On Wednesday, news broke that James Randi, renowned magician turned debunker of all things psychic and paranormal, had died earlier in the week at the age of 92. A charismatic showman and escapologist in the tradition of Harry Houdini, Randi would remake himself in his post-performance career as a skeptical investigator of the pseudosciences, ultimately launching the nonprofit James Randi Educational Foundation to support his research.
I was fortunate enough to meet “The Amazing” Randi at his Plantation home in 2013 for the Boca magazine feature “Can You Read My Mind?” about local psychic mediums. I was astonished by his second-story library of books about magic and all things supernatural, and he even performed a little “mind reading” on me. Here is the excerpt from that feature, which went on to win a Florida Magazine Association award the following year.
Of course, there is another side to the “other side”—those who believe it doesn’t exist. They dismiss claims of the afterlife and consider psychic ability to be the pseudoscientific bunk of charlatans and mentalists. One of the country’s most prominent deniers is 85-year-old James Randi, a South Florida resident who has been throwing a wet blanket over the work of popular psychics since 1996 through his nonprofit, the James Randi Educational Foundation (JREF).
Randi knows a thing or two about tricking people. Before retiring at 60, he had spent more than four decades as a magician and escapologist. During his time as “The Amazing Randi,” he accrued two Guinness records: for encasing himself in a block of ice for 55 minutes and for locking himself in an underwater casket for an hour and 44 minutes. He was prompted to start his foundation after being asked to field questions about the validity of popular psychics like John Edward and Uri Geller.
He accuses psychics of three deceptive methods: cold reading (throwing out a random name or initial during gallery readings and seeing where it goes), warm reading (basing a reading on a person’s physical appearance and mannerisms) and hot reading (obtaining information about a person beforehand). He revels in exposing the psychics he believes are frauds; his foundation’s website is updated weekly with videos revealing predictions by Edward or Sylvia Browne that turned out to be false.
A witty, gnomish atheist with a trademark Viking beard and unruly eyebrows, Randi lives in a two-acre property in Plantation that he shares with his partner Deyvi, a modern artist from Venezuela. He led me up his staircase, drinking coffee from a mug that said, “I’m a coffee mug now, but in a previous existence I was a beautiful Ming dynasty vase … yeah, sure.” Upstairs sat his colossal Isaac Asimov Library, a treasure trove of some 4,000 offbeat books, organized by author and topic, from abductions to witchcraft. Some may find compelling evidence in many of these books; for Randi, they’re all fuel for his skeptical fire.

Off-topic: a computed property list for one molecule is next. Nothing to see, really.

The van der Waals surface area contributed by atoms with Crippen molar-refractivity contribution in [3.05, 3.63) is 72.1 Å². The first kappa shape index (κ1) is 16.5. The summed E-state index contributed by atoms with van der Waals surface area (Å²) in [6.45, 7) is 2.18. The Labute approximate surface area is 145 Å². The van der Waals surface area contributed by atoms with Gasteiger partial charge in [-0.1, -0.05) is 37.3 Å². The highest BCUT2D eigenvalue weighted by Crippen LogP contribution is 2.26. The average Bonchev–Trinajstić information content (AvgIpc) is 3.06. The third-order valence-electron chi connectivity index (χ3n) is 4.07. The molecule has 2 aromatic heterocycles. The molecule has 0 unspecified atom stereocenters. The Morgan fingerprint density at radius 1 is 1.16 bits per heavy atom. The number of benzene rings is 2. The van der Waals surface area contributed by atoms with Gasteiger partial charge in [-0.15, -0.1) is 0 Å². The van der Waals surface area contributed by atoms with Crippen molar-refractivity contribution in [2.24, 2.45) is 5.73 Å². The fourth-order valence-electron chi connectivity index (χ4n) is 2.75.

Randi’s strongest defense of his position is the JREF Million-Dollar Challenge, a still-unclaimed monetary prize for anyone that can prove psychic ability under supervised, third-party scientific conditions. There have been hundreds of official, notarized applications, but none have passed the preliminary test to move on to the “official” test.
“We don’t say that anything doesn’t exist,” Randi says. “We simply say, if you say it does exist, prove it. If you were offering a million dollars for somebody to do something like running a sewing machine, something you do every day to make a living, wouldn’t you think you’d have a line outside your door?”
A lot of psychics do not take Randi seriously. In her book Impossible Realities, paranormal advocate Maureen Caudill writes that “I have a friend who is an amazing psychic, and he actually applied for that challenge. Before he could be accepted to go for the million-dollar prize, he had to go through an increasing series of tests, and repeatedly, the criteria for the tests were changed as he accomplished more and more. … Realizing that anyone who demonstrated any real psychic talent would always be weeded out, my friend gave up.”
When asked to respond to this passage, Randi denied the charge, saying, “These people never name anybody. They just say, I have a friend, and they make this kind of description.” (I e-mailed Caudill twice asking for the name of her friend; while she did respond, she never provided the friend’s name.)
At any rate, when Randi’s number is up, he’ll be resting easy and expecting nothing: “I just believe we die, and that’s the end of it.”